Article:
Research Project Title
House as Home; the domestic object and the manipulation of identity.
Research Project Summary
This project analyses the role of the house as a container and how it functions as a medium of display in the manipulation of perceived identity. Primarily this will examine kitchen-based domestic objects to isolate the area of feminine taste and to identify ways in which female consumers create individual homes, largely out of mass-made objects generally designed by men.
The project will be grounded within the arena of material culture and will consider how such objects can be seen as representing taste; the role of advertising, media and social media in creating aspirational lifestyles will be investigated.
Marriage is often regarded as the start of a new life, and qualitative ethnographic-based research methods will be used to show how wedding lists can be used to alter perceptions of the individual(s) concerned at this time. It is the intention to show that perceptions of both the giver and the receiver of wedding gifts can be deliberately altered by the selection of a single seemingly mundane object.
This will be a discursive process and practice will use combinations of found objects together with various hand-made processes, often involving ‘feminine’ crafts. The resulting narrative sculptural work will illustrate the particularisation of experience.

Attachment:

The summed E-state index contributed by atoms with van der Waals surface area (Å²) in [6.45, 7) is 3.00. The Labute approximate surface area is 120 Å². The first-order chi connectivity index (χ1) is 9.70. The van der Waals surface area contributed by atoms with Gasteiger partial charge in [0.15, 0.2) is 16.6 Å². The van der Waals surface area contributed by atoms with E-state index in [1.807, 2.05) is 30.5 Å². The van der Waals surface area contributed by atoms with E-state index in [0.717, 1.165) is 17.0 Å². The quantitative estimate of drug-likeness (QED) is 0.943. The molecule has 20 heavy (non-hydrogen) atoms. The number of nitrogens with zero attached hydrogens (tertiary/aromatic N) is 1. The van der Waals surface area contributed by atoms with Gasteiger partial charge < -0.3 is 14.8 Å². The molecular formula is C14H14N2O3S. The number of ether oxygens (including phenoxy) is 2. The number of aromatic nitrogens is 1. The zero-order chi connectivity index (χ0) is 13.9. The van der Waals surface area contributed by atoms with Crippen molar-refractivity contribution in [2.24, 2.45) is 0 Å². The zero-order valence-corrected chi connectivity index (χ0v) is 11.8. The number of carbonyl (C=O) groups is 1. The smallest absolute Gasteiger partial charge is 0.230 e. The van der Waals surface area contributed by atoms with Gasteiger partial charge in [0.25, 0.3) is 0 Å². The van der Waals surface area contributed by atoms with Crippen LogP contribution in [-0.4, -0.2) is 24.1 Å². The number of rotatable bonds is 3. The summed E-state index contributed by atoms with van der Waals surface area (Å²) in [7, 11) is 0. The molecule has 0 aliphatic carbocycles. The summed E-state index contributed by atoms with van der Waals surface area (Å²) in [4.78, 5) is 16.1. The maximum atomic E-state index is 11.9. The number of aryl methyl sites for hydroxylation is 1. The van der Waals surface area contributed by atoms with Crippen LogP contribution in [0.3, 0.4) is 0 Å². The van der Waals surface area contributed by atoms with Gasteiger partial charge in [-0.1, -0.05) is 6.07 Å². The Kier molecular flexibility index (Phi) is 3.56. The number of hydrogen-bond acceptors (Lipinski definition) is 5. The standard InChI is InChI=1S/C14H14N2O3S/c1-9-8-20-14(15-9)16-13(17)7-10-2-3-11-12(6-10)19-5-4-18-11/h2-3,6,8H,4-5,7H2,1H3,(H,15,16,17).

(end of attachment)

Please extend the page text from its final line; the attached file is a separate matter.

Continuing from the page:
Despite a myriad of careers, Jaci Foster has always been a maker. She completed a degree in psychology in the mid-1980s and put this into practice working in both the public and private sector specialising in tax accountancy. Mistakenly believing that having her own children would be an easier option, she completed a PGCE and taught in various primary schools for the next 10 years.
Having the opportunity to open an Art & Craft gallery led her to leave teaching, and she ran this for the next few years until she and her husband bought a farm in 2007, where they breed Aberdeen Angus cattle. This has allowed her just about enough time to study at Farnham on a part-time basis – initially an Access course in 2010, followed by an MA in Fine Art.
After exhibiting work for a couple of years Jaci felt she needed the rigour of research to inform her work, and returned to UCA in 2015 to begin a PhD in Craft and Design. The PhD course gives her the freedom to put creative tendencies into practice whilst the challenging academic community ensures that the work produced has meaning and integrity.